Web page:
BRANTFORD — For the second year in a row, there was a sea of orange in Brantford on Canada Day to remind the world that thousands of children died in residential schools in an attempt to assimilate Indigenous people into Canadian culture.
Hundreds of people marched through Brantford on July 1 wearing bright orange shirts declaring Every Child Matters to honour residential school survivors and the children who never made it home
in Canada’s ill-conceived attempt to turn them into Canadian citizens at the church-run boarding schools that denied them their language, culture, and basic human rights.
The group made its way to the Woodland Cultural Centre, the site of the former Mohawk Institute Indian Residential School, where a ground search began last fall for potential
hidden graves of former students.
During the march, attendees chanted “Every Child Matters” – a reference to survivors of residential schools.
At the school grounds, former student and Mohawk Institute survivor Roberta Hill told the crowd she had some good memories of the school but only because, “of the kids I made
friends with. All the bad memories happened in this building beside me.”
Hill attended the Mush Hole – the name given to the Mohawk Institute for the bland, mush-like porridge the kids ate for breakfast every day – from 1957 to 1961. The school closed down in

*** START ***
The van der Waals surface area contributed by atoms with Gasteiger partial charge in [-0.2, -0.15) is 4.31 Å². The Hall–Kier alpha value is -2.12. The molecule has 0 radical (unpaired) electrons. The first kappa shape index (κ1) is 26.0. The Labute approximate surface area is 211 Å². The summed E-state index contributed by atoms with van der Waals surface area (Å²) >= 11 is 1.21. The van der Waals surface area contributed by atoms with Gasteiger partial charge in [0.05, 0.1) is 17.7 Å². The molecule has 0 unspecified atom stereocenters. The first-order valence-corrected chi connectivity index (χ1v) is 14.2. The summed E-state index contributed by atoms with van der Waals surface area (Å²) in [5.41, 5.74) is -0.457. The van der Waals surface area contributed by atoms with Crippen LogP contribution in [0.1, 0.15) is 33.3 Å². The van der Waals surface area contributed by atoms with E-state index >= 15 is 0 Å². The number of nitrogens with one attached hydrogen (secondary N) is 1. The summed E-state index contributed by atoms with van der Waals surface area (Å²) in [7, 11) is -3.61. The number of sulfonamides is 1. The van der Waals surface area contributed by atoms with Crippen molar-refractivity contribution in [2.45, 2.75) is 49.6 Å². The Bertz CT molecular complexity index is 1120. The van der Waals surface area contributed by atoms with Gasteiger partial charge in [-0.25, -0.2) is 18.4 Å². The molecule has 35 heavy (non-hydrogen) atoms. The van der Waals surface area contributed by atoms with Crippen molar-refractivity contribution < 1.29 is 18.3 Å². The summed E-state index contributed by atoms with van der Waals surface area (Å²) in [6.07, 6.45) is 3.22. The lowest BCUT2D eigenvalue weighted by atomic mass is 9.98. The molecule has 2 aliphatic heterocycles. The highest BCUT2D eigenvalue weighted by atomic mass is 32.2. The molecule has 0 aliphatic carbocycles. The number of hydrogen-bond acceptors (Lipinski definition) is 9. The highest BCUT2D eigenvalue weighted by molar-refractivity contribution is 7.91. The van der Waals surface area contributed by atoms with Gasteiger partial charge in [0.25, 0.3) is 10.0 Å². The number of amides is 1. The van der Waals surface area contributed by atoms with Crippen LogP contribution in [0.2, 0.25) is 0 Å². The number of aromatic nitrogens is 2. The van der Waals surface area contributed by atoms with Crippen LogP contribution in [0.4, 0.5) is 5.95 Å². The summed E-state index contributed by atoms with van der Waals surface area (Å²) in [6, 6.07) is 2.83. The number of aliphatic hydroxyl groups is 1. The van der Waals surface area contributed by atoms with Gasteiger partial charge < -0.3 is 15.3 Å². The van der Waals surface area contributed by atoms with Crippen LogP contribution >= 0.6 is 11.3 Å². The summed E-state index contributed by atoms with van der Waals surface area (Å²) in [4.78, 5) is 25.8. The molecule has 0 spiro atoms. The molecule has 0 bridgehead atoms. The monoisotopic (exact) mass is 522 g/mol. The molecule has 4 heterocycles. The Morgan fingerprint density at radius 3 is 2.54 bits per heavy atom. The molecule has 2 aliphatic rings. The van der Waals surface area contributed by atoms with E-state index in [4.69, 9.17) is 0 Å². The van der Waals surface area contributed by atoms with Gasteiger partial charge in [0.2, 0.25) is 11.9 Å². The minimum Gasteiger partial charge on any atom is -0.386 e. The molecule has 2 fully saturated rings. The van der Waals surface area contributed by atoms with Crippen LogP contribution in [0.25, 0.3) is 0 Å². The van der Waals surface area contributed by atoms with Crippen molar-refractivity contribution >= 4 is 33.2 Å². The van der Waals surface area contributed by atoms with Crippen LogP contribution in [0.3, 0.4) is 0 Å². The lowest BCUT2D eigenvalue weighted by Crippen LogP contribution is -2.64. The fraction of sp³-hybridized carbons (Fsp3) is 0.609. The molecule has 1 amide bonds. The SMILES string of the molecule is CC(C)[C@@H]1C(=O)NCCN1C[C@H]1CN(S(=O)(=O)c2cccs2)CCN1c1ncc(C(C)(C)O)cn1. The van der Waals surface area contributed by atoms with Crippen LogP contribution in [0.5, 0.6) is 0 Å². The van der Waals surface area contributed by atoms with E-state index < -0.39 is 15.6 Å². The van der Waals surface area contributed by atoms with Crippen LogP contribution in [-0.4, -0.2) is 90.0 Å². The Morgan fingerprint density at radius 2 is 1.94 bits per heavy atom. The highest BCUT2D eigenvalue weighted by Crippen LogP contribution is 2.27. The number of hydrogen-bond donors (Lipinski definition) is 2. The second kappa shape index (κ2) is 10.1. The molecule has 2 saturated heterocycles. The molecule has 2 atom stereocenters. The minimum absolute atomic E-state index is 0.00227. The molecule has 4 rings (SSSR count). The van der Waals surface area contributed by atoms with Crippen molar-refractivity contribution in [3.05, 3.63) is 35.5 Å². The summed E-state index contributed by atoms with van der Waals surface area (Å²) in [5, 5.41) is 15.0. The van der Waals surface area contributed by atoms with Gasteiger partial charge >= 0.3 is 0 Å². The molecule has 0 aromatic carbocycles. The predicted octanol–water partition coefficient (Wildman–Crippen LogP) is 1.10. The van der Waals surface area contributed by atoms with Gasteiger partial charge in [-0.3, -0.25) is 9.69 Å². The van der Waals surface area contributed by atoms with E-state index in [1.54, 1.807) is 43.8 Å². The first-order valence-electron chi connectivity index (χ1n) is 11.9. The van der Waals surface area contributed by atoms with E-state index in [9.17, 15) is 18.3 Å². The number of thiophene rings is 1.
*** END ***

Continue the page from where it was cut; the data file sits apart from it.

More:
1971, about 150 years after it first began operating. It is the oldest residential school in Canada.
The legacy of abuse suffered by children at residential schools across the country still reverberates in Indigenous communities across Canada, which is why many First Nation
communities chose not to celebrate Canada Day at all, but instead, to honour residential school survivors and its victims.
“You can’t erase the memories of what happened to those children,” said Hill.
The march was organized by the Brant Region Indigenous Support Centre (BRISC), which also hosted a similar walk last year in the wake of the discovery of hundreds of hidden
graves at a former residential school in British Columbia that sent shockwaves around the world.
Similar graves have since been uncovered at other former residential school sites across the country.
“Instead of celebrating Canada, we honour our survivors,” said BRISC executive director.